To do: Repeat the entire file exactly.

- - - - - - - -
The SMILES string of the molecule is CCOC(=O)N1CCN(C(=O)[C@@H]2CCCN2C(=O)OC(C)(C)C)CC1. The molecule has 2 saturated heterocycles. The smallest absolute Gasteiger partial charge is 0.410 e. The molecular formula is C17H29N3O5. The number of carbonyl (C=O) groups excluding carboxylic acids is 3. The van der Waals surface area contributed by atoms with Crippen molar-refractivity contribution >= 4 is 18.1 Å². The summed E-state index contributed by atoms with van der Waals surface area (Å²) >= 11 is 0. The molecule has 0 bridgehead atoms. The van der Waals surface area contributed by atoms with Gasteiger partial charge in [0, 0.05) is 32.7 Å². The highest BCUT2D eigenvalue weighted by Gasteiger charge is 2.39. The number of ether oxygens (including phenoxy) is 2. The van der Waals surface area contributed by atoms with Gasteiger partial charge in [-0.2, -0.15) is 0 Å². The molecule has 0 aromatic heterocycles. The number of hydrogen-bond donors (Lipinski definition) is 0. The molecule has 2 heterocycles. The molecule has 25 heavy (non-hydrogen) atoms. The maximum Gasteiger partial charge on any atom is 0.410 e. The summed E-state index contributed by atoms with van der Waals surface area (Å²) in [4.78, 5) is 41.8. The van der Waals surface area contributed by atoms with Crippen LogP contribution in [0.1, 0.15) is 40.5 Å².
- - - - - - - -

The SMILES string of the molecule is CCOC(=O)N1CCN(C(=O)[C@@H]2CCCN2C(=O)OC(C)(C)C)CC1. The molecule has 2 saturated heterocycles. The smallest absolute Gasteiger partial charge is 0.410 e. The molecular formula is C17H29N3O5. The number of carbonyl (C=O) groups excluding carboxylic acids is 3. The van der Waals surface area contributed by atoms with Crippen molar-refractivity contribution >= 4 is 18.1 Å². The summed E-state index contributed by atoms with van der Waals surface area (Å²) >= 11 is 0. The molecule has 0 bridgehead atoms. The van der Waals surface area contributed by atoms with Gasteiger partial charge in [0, 0.05) is 32.7 Å². The highest BCUT2D eigenvalue weighted by Gasteiger charge is 2.39. The number of ether oxygens (including phenoxy) is 2. The van der Waals surface area contributed by atoms with Gasteiger partial charge in [-0.2, -0.15) is 0 Å². The molecule has 0 aromatic heterocycles. The number of hydrogen-bond donors (Lipinski definition) is 0. The molecule has 2 heterocycles. The molecule has 25 heavy (non-hydrogen) atoms. The maximum Gasteiger partial charge on any atom is 0.410 e. The summed E-state index contributed by atoms with van der Waals surface area (Å²) in [4.78, 5) is 41.8. The van der Waals surface area contributed by atoms with Crippen LogP contribution in [0.1, 0.15) is 40.5 Å².